M.Sc Thesis

M.Sc StudentAzran Arik
SubjectData Dependent Risk Bounds and Algorithms for Hierarchical
Mixture of Experts Classifiers
DepartmentDepartment of Electrical and Computer Engineering
Supervisor PROF. Ron Meir


Inductive inference is concerned with the task of constructing an effective model for a set of observations, based on a finite, often noisy, observation sequence. This model is then used to predict the behavior on future data. Binary pattern classification is an example of such a procedure, where one needs to design a mapping, referred to as a classifier, which associates an observation x with a label y = -1 or 1. A classifier is constructed based on a given set of N examples {(xn,yn)} n=1,2,…,N (the data). There are many approaches to designing a classifier, such as neural networks, Boosting, support vector machines etc. These classifiers can be interpreted as global classifiers, where the same classifier carries out the task of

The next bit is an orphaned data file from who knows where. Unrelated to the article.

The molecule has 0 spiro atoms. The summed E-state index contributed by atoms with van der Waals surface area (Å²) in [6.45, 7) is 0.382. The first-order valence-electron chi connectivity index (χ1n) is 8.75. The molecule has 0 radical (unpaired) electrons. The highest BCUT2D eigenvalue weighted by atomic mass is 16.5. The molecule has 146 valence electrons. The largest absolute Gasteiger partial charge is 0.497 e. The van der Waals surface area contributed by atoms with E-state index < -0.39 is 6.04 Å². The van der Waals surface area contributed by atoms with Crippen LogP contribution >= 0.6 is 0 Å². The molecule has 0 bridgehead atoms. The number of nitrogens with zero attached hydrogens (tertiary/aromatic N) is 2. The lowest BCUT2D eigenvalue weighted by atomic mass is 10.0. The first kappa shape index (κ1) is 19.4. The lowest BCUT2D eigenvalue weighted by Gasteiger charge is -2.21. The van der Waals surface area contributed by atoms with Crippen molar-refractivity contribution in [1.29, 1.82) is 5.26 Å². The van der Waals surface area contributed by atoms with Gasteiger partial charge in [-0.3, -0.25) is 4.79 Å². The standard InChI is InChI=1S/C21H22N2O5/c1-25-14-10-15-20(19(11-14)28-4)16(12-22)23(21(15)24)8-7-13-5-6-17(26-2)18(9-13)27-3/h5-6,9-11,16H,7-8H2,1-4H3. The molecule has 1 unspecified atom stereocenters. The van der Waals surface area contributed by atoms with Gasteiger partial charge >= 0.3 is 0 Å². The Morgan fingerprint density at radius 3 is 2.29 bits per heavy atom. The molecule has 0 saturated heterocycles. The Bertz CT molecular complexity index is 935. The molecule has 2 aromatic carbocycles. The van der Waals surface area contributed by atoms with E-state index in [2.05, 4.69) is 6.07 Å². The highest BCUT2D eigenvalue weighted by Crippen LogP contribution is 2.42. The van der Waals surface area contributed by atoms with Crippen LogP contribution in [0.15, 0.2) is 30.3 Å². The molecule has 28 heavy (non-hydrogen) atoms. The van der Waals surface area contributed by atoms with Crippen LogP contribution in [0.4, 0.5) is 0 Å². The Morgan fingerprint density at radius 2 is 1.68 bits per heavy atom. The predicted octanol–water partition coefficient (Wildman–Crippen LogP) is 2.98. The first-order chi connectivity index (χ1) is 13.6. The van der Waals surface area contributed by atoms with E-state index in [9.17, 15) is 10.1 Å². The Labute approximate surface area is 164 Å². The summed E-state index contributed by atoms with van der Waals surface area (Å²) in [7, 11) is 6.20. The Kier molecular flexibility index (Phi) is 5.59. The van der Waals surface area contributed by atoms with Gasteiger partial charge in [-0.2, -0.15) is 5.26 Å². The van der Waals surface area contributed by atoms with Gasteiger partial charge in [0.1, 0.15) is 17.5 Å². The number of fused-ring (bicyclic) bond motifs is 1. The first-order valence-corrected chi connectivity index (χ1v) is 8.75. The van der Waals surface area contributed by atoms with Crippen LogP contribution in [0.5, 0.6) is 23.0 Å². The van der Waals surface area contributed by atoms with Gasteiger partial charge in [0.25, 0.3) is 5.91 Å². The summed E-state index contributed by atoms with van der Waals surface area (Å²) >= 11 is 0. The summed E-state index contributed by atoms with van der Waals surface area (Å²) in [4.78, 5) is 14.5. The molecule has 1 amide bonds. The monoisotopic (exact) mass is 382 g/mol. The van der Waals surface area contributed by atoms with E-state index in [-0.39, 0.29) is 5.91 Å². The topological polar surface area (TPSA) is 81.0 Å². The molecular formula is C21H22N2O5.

classification over the entire space.

The Hierarchical Mixture of Experts architecture provides a flexible procedure for implementing classification algorithms. The classification is obtained by a recursive soft partition of the feature space in a data-driven fashion. Such a procedure enables local classification where several experts are used, each of which is assigned with the task of classification over some subspace of the feature space. In this work, we provide data-dependent generalization error bounds for this class of models, based on the Rademacher complexity, which lead to effective procedures for performing model selection. Tight bounds are particularly important here, because the model is highly parameterized. The theoretical results are complemented with numerical experiments based on a randomized algorithm, which mitigates the effects of local minima which plague other approaches such as the
expectation-maximization algorithm.